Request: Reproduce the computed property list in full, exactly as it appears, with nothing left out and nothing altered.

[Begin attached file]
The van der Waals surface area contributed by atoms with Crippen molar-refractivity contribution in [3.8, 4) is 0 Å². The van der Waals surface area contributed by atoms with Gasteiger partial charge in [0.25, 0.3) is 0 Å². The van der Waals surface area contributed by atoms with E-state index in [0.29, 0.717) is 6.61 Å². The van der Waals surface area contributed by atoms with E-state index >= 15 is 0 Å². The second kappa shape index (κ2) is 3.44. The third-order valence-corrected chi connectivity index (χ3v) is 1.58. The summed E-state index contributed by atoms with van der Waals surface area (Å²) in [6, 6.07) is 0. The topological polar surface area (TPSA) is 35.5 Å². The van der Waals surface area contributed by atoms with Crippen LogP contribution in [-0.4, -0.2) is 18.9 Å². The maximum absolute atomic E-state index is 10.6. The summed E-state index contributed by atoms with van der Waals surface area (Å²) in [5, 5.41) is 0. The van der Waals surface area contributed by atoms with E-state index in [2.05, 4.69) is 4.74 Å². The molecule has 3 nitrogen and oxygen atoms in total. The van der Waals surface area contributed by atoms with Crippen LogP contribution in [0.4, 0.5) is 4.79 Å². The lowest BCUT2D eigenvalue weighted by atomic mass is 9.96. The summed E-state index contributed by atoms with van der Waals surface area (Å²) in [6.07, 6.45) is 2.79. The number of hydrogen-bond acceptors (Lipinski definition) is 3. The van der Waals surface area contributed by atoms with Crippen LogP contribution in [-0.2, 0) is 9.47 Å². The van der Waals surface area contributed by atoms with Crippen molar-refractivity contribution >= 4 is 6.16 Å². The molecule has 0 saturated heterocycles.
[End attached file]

The van der Waals surface area contributed by atoms with Crippen molar-refractivity contribution in [3.8, 4) is 0 Å². The van der Waals surface area contributed by atoms with Gasteiger partial charge in [0.25, 0.3) is 0 Å². The van der Waals surface area contributed by atoms with E-state index in [0.29, 0.717) is 6.61 Å². The van der Waals surface area contributed by atoms with E-state index >= 15 is 0 Å². The second kappa shape index (κ2) is 3.44. The third-order valence-corrected chi connectivity index (χ3v) is 1.58. The summed E-state index contributed by atoms with van der Waals surface area (Å²) in [6, 6.07) is 0. The topological polar surface area (TPSA) is 35.5 Å². The van der Waals surface area contributed by atoms with Crippen LogP contribution in [-0.4, -0.2) is 18.9 Å². The maximum absolute atomic E-state index is 10.6. The summed E-state index contributed by atoms with van der Waals surface area (Å²) in [5, 5.41) is 0. The van der Waals surface area contributed by atoms with E-state index in [2.05, 4.69) is 4.74 Å². The molecule has 3 nitrogen and oxygen atoms in total. The van der Waals surface area contributed by atoms with Crippen LogP contribution in [0.4, 0.5) is 4.79 Å². The lowest BCUT2D eigenvalue weighted by atomic mass is 9.96. The summed E-state index contributed by atoms with van der Waals surface area (Å²) in [6.07, 6.45) is 2.79. The number of hydrogen-bond acceptors (Lipinski definition) is 3. The van der Waals surface area contributed by atoms with Crippen LogP contribution in [-0.2, 0) is 9.47 Å². The van der Waals surface area contributed by atoms with Crippen molar-refractivity contribution >= 4 is 6.16 Å². The molecule has 0 saturated heterocycles.